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[Susan notes:

Dear Jim Vick,

Your assessment of the situation is RIGHT on! Our students are dropping our of schools if not physically than mentally and emotionally out because of the insanity of the NCLB Act and high stakes testing. Spellings can make all the "spins" she wants to. It is obviously that Spellings is out of touch with reality, doesn't understand what true learning is all about, watching our for her back by playing the "party line," or maybe just plain ignorant. But, I suspect her actions are a combination of all of the above.



It is so sad that Secretary of Education Spellings does not "get it." If she does understand, then it's sad that she does not possess the ethics, morality, or courage to say, "But, the emperor does not have any clothes on!"



Thanks you, Jim Vick, for your wise, considered, and courageous letter to the editor regarding the the Houston miracle, which is not a miracle at all, but more of the same propaganda.



Not afraid to use my name,

Yvonne Siu-Runyan, Ph.D.]

Published in Hartford Courant
04/27/2008

To the editor

Ironic 'No Child' Proposal

April 27, 2008



I have to chuckle at the irony of U.S. Education Secretary Margaret Spellings and the Bush administration proposing a single nationwide methodology for the computation of high school graduation rates as an improvement to the No Child Left Behind Act [news story, April 23, "'No Child' Regulatory Changes Proposed"].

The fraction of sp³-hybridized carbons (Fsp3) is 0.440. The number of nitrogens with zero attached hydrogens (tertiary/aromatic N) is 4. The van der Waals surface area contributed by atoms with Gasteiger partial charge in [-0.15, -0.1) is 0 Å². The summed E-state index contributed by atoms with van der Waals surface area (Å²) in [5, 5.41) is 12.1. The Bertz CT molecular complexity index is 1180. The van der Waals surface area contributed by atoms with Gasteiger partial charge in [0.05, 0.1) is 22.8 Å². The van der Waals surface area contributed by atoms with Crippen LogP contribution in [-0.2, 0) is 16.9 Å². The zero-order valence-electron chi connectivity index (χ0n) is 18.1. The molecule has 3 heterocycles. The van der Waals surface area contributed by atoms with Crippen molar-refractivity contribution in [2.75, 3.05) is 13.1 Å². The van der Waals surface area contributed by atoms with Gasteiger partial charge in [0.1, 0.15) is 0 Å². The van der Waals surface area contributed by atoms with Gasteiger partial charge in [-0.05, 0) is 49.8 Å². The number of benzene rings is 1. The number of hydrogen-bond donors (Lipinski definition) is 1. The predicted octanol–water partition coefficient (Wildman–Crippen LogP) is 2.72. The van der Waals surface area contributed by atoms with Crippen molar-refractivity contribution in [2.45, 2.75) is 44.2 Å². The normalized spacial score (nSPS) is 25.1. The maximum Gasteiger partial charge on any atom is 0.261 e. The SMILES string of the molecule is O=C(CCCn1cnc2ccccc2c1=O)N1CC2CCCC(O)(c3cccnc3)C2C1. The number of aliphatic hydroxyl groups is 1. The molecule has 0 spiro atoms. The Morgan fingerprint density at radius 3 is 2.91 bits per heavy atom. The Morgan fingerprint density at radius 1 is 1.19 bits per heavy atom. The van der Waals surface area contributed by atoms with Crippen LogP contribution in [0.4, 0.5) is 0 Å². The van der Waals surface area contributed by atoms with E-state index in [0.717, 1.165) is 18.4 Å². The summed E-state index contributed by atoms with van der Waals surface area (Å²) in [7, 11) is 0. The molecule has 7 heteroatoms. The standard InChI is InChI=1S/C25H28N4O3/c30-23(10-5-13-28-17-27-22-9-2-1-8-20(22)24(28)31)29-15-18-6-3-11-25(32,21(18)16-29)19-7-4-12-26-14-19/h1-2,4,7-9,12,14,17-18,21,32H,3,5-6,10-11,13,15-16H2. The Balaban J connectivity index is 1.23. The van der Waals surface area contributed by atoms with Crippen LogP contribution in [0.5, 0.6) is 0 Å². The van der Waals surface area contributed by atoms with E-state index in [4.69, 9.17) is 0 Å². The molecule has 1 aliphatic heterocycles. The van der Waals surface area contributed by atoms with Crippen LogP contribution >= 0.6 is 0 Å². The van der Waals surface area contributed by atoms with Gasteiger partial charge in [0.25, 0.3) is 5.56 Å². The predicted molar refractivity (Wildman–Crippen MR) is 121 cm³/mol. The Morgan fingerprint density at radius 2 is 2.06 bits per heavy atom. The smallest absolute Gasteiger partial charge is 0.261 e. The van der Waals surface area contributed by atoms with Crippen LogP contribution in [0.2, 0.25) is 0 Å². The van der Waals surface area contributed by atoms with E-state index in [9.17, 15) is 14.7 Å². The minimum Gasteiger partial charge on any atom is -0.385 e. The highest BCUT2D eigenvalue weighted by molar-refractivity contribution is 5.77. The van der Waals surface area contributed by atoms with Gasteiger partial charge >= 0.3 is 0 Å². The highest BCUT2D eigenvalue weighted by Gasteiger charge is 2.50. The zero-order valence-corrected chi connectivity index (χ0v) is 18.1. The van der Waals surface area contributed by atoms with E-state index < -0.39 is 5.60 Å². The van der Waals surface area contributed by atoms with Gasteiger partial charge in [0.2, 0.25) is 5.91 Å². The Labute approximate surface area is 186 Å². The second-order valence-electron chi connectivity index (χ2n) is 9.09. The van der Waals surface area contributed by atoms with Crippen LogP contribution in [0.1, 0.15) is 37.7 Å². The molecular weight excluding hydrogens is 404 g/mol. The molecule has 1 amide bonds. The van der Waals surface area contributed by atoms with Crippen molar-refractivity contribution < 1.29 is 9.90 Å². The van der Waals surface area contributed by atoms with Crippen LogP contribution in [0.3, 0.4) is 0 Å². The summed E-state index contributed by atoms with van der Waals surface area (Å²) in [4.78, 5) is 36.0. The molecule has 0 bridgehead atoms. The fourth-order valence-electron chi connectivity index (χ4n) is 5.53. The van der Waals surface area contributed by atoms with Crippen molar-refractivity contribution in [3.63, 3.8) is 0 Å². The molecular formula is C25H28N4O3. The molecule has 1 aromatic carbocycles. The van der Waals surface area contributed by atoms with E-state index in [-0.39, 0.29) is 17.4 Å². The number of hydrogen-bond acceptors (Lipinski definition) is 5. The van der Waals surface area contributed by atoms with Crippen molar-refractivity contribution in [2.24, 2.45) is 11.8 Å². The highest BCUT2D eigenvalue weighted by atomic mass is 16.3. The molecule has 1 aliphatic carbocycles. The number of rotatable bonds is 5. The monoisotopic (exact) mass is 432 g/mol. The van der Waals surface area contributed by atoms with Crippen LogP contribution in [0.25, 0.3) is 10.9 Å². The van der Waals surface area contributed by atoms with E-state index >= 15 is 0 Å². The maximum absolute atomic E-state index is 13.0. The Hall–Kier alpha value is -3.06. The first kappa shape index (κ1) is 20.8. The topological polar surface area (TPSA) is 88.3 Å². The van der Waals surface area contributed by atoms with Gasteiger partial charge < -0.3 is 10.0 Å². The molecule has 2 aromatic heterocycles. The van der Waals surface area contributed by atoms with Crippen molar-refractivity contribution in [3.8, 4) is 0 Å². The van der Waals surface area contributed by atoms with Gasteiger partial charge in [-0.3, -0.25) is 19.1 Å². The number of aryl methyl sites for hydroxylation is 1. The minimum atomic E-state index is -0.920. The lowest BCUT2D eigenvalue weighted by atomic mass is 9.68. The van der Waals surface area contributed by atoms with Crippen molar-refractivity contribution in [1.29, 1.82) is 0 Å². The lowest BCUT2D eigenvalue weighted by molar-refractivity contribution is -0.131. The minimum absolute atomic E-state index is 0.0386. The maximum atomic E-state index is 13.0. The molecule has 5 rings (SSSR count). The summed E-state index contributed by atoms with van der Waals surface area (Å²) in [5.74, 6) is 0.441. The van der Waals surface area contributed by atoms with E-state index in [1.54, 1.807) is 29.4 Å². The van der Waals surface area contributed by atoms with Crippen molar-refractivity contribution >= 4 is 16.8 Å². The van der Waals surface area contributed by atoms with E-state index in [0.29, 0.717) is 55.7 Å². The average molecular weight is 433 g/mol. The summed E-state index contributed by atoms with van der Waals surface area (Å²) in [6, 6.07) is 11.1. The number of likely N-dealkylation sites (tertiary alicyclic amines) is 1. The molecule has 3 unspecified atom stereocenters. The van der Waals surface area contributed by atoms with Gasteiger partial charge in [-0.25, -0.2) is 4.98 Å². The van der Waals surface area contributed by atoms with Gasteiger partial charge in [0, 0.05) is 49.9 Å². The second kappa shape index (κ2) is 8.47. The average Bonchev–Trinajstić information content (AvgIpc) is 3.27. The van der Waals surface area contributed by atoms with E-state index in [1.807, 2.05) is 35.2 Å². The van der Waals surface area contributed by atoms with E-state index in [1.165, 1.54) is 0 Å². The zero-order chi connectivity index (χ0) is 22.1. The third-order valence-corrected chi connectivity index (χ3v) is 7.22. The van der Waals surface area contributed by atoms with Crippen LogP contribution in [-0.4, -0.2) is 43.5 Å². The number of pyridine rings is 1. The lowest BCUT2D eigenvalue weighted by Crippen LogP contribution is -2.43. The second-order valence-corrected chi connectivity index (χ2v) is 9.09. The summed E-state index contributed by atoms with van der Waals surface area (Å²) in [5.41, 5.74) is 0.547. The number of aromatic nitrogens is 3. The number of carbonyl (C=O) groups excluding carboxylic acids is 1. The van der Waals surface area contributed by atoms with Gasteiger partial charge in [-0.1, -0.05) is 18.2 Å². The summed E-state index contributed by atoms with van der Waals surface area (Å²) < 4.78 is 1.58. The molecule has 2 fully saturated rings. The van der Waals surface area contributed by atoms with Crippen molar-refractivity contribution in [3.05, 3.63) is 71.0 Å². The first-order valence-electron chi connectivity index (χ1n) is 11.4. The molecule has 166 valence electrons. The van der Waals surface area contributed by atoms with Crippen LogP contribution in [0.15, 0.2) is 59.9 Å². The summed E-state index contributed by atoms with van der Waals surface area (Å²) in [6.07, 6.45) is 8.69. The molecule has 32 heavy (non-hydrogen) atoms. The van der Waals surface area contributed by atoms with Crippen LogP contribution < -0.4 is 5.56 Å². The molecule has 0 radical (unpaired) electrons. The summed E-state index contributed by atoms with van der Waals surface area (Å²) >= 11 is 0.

NCLB was based on the "Houston miracle," the supposedly miraculous turnaround of the Houston, Texas, school district (then led by Rod Paige, who would become Mr. Bush's first secretary of education) that included dramatically increased standardized test scores and greatly improved graduation rates as the result of a program that used disincentives and incentives based on those test scores.



Multiple investigations have shown that Houston's dropout rates actually increased after high-stakes testing and NCLB-like disincentives had been implemented.

Where's the irony? If the provision Secretary Spellings is proposing had been in place at the time of the Houston miracle, that miracle might very well have been seen for what it was - an abysmal failure - and Congress would have been far less receptive to a program based on it. In other words, there would probably be no NCLB to improve upon.







The writer is a public schoolteacher in Hartford.







Jim Vick


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